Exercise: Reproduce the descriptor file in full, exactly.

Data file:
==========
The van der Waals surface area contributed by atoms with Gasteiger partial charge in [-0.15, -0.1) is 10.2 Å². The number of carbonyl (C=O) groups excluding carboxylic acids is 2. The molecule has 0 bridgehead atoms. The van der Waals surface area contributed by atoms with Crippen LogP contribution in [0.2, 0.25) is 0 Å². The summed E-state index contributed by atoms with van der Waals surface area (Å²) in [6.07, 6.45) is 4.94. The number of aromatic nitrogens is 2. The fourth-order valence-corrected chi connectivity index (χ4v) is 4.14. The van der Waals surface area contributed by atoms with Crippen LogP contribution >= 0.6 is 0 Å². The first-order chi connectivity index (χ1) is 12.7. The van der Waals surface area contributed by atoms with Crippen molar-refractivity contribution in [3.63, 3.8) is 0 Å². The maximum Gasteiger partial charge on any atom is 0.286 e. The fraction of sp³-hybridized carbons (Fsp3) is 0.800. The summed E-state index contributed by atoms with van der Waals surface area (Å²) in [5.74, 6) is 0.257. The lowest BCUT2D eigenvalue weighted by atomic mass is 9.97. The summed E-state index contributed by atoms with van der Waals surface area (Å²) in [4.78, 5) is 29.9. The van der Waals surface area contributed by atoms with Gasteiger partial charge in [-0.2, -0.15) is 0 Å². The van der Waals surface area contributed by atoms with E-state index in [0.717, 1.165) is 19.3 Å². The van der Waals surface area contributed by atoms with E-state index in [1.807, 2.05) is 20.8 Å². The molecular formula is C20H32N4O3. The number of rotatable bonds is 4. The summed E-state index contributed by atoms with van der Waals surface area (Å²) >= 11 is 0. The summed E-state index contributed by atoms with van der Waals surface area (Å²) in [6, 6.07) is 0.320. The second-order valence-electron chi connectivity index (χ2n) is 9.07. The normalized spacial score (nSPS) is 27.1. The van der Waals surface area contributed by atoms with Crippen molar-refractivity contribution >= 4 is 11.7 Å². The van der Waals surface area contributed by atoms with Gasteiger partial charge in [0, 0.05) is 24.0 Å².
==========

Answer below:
The van der Waals surface area contributed by atoms with Gasteiger partial charge in [-0.15, -0.1) is 10.2 Å². The number of carbonyl (C=O) groups excluding carboxylic acids is 2. The molecule has 0 bridgehead atoms. The van der Waals surface area contributed by atoms with Crippen LogP contribution in [0.2, 0.25) is 0 Å². The summed E-state index contributed by atoms with van der Waals surface area (Å²) in [6.07, 6.45) is 4.94. The number of aromatic nitrogens is 2. The fourth-order valence-corrected chi connectivity index (χ4v) is 4.14. The van der Waals surface area contributed by atoms with Crippen LogP contribution >= 0.6 is 0 Å². The first-order chi connectivity index (χ1) is 12.7. The van der Waals surface area contributed by atoms with Crippen molar-refractivity contribution in [3.63, 3.8) is 0 Å². The maximum Gasteiger partial charge on any atom is 0.286 e. The fraction of sp³-hybridized carbons (Fsp3) is 0.800. The summed E-state index contributed by atoms with van der Waals surface area (Å²) in [5.74, 6) is 0.257. The lowest BCUT2D eigenvalue weighted by atomic mass is 9.97. The summed E-state index contributed by atoms with van der Waals surface area (Å²) in [4.78, 5) is 29.9. The van der Waals surface area contributed by atoms with Gasteiger partial charge in [-0.2, -0.15) is 0 Å². The van der Waals surface area contributed by atoms with E-state index in [0.717, 1.165) is 19.3 Å². The van der Waals surface area contributed by atoms with E-state index in [1.807, 2.05) is 20.8 Å². The molecular formula is C20H32N4O3. The number of rotatable bonds is 4. The summed E-state index contributed by atoms with van der Waals surface area (Å²) >= 11 is 0. The summed E-state index contributed by atoms with van der Waals surface area (Å²) in [6, 6.07) is 0.320. The second-order valence-electron chi connectivity index (χ2n) is 9.07. The normalized spacial score (nSPS) is 27.1. The van der Waals surface area contributed by atoms with Crippen molar-refractivity contribution >= 4 is 11.7 Å². The van der Waals surface area contributed by atoms with Gasteiger partial charge in [0, 0.05) is 24.0 Å².